51-year-old Lai Chong Haur is a businessman who left the corporate world to pursue a social enterprise and cafe called Seven Tea One back in 2018 and he is not regretting his decision despite the pandemic.
The organisation is focused on helping employ and train people with special needs especially differently-abled teenagers and the marginalised to earn an income in a healthy environment.
Speaking to The Star, Lai said, “The business of Seven Tea One (also known as 7tea1) is based on the philosophy of ‘business as a matter of inclusiveness’ and since we are essentially a local herbal infusion tea company, our name 7tea1 means ‘seven kinds of teas bringing communities together as one.”
The handcrafted teas of Seven Tea One are made from local ingredients sourced from urban small-scale, family-run farms and community gardens around the Klang Valley.
Since starting in 2018, the organisation has expanded their range of products to nine types of herbal infusion tea leaves, various types of cookies, pastries and cakes, and handmade soaps which they sell at their cafe in Shah Alam.
Seven Tea One was also among other nine winners of the Star Golden Hearts Award 2o20 including the Gamuda Inspiration Award and they have now opened up a second centre where they are able to grow their own herbs and plants in Setia Alam.
“The second centre focuses mainly on providing more training programmes for the teens such as flower arrangement, handicraft, living skills, office administration skills and basic computer skills.
“We hope more parents will send their teens to our centre to equip them with valuable skills for their future.”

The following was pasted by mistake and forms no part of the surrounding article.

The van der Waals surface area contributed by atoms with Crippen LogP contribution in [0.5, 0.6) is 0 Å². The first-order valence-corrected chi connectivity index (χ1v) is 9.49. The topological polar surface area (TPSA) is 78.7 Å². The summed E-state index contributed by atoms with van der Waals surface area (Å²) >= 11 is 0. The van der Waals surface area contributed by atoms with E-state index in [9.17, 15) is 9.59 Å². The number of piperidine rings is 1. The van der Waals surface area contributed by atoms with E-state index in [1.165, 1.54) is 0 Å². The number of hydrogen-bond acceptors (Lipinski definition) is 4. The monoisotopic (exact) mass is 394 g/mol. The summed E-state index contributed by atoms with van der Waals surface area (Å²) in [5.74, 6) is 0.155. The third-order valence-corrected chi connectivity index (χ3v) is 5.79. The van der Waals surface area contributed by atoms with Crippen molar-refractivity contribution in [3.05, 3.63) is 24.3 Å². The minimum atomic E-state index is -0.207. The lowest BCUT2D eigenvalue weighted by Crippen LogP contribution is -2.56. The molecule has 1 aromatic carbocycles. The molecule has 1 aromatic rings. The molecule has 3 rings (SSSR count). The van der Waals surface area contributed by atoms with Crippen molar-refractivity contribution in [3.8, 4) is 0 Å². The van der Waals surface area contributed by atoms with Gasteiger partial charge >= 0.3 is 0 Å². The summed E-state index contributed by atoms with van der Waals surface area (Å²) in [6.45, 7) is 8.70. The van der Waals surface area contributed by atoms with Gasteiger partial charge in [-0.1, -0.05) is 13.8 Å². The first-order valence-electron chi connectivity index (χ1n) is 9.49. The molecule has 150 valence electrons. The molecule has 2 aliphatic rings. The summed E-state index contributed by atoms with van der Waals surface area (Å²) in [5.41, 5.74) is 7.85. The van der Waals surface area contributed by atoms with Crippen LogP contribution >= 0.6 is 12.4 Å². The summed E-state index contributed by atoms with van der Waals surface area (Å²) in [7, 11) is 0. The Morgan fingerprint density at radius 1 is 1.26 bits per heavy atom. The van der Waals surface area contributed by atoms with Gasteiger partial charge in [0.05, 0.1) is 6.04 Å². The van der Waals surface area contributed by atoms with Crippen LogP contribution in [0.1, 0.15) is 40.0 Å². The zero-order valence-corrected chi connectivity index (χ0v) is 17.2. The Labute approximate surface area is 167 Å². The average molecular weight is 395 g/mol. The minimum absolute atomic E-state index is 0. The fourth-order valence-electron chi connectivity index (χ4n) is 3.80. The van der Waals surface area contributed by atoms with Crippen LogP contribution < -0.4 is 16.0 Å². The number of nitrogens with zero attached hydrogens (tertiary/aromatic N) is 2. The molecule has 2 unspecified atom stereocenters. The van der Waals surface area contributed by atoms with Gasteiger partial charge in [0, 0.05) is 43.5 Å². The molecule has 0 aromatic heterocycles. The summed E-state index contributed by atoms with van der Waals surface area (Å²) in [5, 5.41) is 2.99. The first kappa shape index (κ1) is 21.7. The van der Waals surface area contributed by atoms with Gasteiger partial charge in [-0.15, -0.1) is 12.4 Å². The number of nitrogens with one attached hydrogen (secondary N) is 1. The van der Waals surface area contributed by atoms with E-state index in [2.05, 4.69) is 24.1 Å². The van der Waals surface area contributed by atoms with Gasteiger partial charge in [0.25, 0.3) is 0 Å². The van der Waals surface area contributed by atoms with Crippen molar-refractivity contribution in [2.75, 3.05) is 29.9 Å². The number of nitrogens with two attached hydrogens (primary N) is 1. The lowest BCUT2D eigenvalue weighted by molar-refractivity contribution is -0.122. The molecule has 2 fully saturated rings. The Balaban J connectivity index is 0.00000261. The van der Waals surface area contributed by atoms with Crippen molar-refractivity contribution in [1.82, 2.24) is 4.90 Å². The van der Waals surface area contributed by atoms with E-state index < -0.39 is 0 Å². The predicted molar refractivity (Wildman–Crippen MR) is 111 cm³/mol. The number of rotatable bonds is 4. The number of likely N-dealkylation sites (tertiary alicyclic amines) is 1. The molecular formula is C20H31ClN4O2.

They are now focusing on online sales via e-commerce platforms, their website and social media since the lockdowns have impacted their business like many others.
“We also started our #WeAreTogether campaign where we seek contributions from our friends and supporters to buy our cooked meals and gift sets (cookies and dried fruits) which we deliver to Sg Buloh Hospital, Hospital Tengku Ampuan Rahimah, Klang, welfare homes and also needy communities in Pandamaran and Kg Subang in Selangor.
“These campaigns are beneficial because they give our differently abled teens the opportunity to train and produce these items and also generate a small revenue to sustain our centre.
“We pay our teens wages for every hour they do their training here. As for contributors and donors, they are actually doing a two-way charity – helping the needy, and also the centre and our teens,” said Lai.
Lai also hopes to open up more centres in more local areas in the future.
“We hope to grow our centres’ operations and increase the number of our beneficiaries. Hopefully, within these three years, we can have three or four centres with more than 50 beneficiaries,” he said.
“We also hope that our teens, after being trained in vocational skills at our centres, can get job placements in the market. We are looking forward to collaborating with private companies to ensure that they can secure jobs,” said Lai.
You can check our Seven Tea One’s website here.